When replacing the stone of the original massive English Country kitchen island, Clarke knew they needed a new level of extraordinary to greet visitors. The new stone island and countertops, by Infinity Stone Inc., have provided the requisite “wow factor.” Stone artisans have mitered every exposed edge. The stone was meticulously seamed in a book match pattern on the island and the full-height backsplash. This means the pattern and grain on the left side mirror the image on the right. In addition, in a Herculean effort of fabrication, a niche was carved out of the thick quartzite backsplash over the range to create a focal point.
“We also added drama by framing the elevations with high-gloss Wenge veneer,” explained Cappello. “These are complemented by the radius ends of the island, which are also finished is solid Wenge wood fabricated by Raging River Counterworks.”
One end of the island was designed for seating, with an overhang that is also lit beneath to show the detailed under panels. On the other end, wood top artisans at Raging River Counter Works crafted a solid Wenge wood prep center with a solid wood sink and chopping space with built-in knife slots. Their proprietary “Watershed Finish” is designed to provide years of use, and the gleaming Waterstone faucet sits like a jewel atop this part of the island.
The appliances are both luxurious and subtle as well, with Sub-Zero’s 30″ integrated column refrigerator and matching 30″ integrated column freezer appearing to be more like mirror-clad armoires than appliances, accurately reflecting Cappello’s need to be both elegant and understated. The integrated refrigerator drawers are more undetectable than ever, with the cabinet door design deceiving the eye.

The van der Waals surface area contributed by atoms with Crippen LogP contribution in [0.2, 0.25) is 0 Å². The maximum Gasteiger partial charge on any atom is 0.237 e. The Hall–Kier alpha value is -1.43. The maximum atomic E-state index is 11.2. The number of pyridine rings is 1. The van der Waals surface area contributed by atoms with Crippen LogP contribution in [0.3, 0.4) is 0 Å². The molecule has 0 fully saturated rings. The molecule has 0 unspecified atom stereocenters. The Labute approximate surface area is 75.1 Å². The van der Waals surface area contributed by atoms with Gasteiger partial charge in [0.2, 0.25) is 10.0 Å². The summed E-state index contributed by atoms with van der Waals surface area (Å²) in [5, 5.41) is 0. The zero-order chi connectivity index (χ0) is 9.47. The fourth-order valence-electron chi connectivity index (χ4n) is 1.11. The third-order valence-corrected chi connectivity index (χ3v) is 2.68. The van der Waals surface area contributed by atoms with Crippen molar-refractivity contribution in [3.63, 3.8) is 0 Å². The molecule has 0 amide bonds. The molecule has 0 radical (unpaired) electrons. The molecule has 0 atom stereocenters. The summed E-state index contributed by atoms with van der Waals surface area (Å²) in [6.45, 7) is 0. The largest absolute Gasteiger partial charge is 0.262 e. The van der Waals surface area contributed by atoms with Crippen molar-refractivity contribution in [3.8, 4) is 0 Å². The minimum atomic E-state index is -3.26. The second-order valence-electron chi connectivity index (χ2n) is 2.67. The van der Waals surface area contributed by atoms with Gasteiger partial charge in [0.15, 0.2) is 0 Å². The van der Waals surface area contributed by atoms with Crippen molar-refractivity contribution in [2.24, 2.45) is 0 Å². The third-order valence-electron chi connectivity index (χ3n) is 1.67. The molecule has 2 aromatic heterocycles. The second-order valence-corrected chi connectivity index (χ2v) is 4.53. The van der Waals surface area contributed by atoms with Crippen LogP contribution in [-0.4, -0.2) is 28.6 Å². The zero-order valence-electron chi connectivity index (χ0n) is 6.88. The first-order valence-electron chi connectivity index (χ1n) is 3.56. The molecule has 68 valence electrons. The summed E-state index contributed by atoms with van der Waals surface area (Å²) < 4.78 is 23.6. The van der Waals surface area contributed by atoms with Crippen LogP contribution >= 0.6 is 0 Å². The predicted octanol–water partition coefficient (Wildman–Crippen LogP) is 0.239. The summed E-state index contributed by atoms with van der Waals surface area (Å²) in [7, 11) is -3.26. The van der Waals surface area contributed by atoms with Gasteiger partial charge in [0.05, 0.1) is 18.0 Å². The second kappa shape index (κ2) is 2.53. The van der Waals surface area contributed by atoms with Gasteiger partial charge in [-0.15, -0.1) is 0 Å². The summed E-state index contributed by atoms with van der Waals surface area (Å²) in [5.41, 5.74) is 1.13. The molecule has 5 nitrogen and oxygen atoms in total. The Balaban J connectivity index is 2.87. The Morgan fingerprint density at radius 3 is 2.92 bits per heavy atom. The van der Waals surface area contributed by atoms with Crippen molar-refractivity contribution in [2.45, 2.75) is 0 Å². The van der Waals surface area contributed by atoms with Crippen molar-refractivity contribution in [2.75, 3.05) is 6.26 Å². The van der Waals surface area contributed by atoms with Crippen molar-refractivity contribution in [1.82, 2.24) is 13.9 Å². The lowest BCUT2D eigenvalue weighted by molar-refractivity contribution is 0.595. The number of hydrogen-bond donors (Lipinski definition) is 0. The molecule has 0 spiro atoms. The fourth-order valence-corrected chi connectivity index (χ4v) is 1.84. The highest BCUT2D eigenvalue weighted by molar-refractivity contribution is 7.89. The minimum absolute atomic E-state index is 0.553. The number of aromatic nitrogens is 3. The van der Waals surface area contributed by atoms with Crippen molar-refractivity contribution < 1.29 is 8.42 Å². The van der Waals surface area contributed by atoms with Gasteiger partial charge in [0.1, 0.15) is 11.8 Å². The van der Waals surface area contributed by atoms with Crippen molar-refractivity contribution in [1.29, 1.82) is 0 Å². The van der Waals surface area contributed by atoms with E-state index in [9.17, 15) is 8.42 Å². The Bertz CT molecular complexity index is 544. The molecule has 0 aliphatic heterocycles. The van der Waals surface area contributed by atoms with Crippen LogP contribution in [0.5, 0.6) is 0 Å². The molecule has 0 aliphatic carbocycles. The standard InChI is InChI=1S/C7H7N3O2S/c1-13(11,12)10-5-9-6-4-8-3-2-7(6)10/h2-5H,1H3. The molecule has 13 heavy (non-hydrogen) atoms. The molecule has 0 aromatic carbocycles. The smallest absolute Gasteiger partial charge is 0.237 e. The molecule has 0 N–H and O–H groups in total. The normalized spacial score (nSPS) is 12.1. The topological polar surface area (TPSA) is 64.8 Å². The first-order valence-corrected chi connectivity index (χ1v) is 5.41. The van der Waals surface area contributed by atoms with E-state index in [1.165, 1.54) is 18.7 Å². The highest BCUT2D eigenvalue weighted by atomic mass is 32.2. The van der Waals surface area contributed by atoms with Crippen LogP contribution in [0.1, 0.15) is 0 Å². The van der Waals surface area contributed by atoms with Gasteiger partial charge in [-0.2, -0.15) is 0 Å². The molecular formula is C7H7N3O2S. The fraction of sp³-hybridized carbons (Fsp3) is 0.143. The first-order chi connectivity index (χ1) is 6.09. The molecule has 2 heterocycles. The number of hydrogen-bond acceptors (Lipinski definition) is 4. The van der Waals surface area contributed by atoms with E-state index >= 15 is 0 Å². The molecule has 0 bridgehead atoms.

To keep the subtle grey, white and stainless pallet in tact, Cappello opted for the stainless knobs (as opposed to the iconic red) on the Wolf Range. The island offers plenty of space to showcase both Wolf’s Gas and Induction Cooktops, which allow for quick Test Drive comparisons of the technology (a frequent question of Clarke visitors.) Wolf’s M Series Transitional Wall Ovens blend beautifully on the far wall with the 24″ Stainless Coffee System. This feature allows Clarke to greet visitors with a custom cup of coffee, espresso, latte or cappuccino.
By all indications, Clarke’s new “Understated Elegance” kitchen will be a favorite for many years to come, as was its predecessor, offering little nuances to appreciate in every corner and a larger-than-life presence that reminds visitors why they visit New England’s Official Sub-Zero & Wolf Showroom and Test Kitchen for inspiration again and again.
And, if seeing this magnificent kitchen in person isn’t reason enough to visit Clarke in South Norwalk, then perhaps an extra year of warranty will be.That’s right, visit a Clarke showroom before you purchase your Sub-Zero, Wolf and ASKO appliances and you’ll receive an additional year of warranty…this program has been extended to July 31st. Check out details here.